Monday, January 27, 2014 -
I've asked the recent contributors to Euro Crime to choose their favourite European reads of 2013 and a total of 72 titles have been submitted. The following favourites come from the lists submitted by: Mark Bailey, Amanda Gillies, Raven Crime (aka JF), Terry Halligan, Lynn Harvey, Geoff Jones, Michelle Peckham, Norman Price, Laura Root, Sarah Ward, Susan White and myself. The breakdown by reviewer, with additional recommendations and any additional comments they have made, can be found here. Quotes are taken from the Euro Crime reviews, unless stated otherwise.
MoreThe most mentioned titles are:
ost Riders of Ordebec by Fred Vargas tr. Sian ReynoldsVargas has a genius for weaving a strand of the supernatural into her crime stories without breaking faith with the credibility of her plot. In previous novels, she's had readers almost believing in vampires, werewolves and ghosts, before extracting a commonsensical explanation at the last moment.
THE GHOST RIDERS OF ORDEBEC  is no exception, with its evocation of a terrible legend with the power to drive ordinary people to commit murder. Yet there is never any doubt that this legend is being manipulated by a killer who's very much alive. With a surfeit of suspects, can dreamy and distracted Jean-Baptiste sort the clues from the red herrings? You'll be turning the pages to find out, but also because Vargas has created a compelling world of characters that is simply irresistible.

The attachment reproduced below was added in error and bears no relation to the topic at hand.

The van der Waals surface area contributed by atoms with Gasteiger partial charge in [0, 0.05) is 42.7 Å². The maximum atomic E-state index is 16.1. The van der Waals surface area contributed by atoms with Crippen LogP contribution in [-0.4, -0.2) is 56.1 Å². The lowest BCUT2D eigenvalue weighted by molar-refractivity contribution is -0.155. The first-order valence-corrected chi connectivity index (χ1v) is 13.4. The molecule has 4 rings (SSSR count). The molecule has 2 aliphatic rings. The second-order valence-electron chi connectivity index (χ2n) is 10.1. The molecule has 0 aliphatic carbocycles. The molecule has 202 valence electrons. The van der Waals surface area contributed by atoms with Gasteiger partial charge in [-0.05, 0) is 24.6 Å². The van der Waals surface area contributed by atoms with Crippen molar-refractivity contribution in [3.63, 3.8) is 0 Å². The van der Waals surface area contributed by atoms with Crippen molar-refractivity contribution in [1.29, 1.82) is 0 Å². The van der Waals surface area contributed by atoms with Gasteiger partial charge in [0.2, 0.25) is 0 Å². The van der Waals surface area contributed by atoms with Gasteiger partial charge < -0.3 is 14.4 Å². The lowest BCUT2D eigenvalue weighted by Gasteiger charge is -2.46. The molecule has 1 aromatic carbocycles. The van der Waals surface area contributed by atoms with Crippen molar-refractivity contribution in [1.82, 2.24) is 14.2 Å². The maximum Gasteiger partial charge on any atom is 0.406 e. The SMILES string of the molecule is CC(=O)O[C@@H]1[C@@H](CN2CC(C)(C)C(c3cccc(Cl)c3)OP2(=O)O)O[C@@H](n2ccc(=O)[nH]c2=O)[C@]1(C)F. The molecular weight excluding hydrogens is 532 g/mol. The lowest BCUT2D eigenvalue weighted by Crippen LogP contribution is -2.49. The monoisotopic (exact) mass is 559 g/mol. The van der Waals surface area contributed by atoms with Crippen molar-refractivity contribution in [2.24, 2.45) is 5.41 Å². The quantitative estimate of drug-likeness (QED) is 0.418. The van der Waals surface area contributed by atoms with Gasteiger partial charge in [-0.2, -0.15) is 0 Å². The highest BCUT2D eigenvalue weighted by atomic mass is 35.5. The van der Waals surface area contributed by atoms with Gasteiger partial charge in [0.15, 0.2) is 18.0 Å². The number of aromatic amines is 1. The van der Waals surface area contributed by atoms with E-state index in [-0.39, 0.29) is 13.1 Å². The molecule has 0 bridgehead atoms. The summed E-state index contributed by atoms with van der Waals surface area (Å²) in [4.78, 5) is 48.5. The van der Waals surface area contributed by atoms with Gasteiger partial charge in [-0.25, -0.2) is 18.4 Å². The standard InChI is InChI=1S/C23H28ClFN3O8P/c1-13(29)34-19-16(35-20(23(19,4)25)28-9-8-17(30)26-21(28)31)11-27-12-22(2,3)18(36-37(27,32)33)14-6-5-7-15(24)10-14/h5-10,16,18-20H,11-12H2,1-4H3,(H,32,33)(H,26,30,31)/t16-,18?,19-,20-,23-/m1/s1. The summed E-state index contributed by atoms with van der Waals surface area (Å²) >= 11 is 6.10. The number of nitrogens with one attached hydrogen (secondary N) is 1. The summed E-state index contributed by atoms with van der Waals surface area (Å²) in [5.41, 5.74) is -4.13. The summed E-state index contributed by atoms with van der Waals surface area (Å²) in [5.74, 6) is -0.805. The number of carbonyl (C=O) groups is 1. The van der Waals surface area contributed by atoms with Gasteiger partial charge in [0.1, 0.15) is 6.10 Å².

Pilgrim Soul by Gordon Ferris
...an interesting brevity to the style of writing, and particularly the dialogue that is somewhat reminiscent of the Chandler novels (and the main hero, Philip Marlowe). I quickly became immersed in this book, and very much enjoyed it, so much so that I've already started to read the earlier books in the series. An intelligent, thought provoking story that I thoroughly recommend.
An Officer and a Spy by Robert Harris
An Officer and A Spy is a very fine novel full of great characters, plot and atmosphere. Robert Harris has got inside the personality of his protagonist, Georges Picquart, cleverly used the real life characters to give an account of the real life events embellished with a dialogue that reflects the atmosphere of Paris in that period....An Officer and A Spy has more than enough action to keep the reader turning the pages. [from the Crime Scraps review by Norman Price]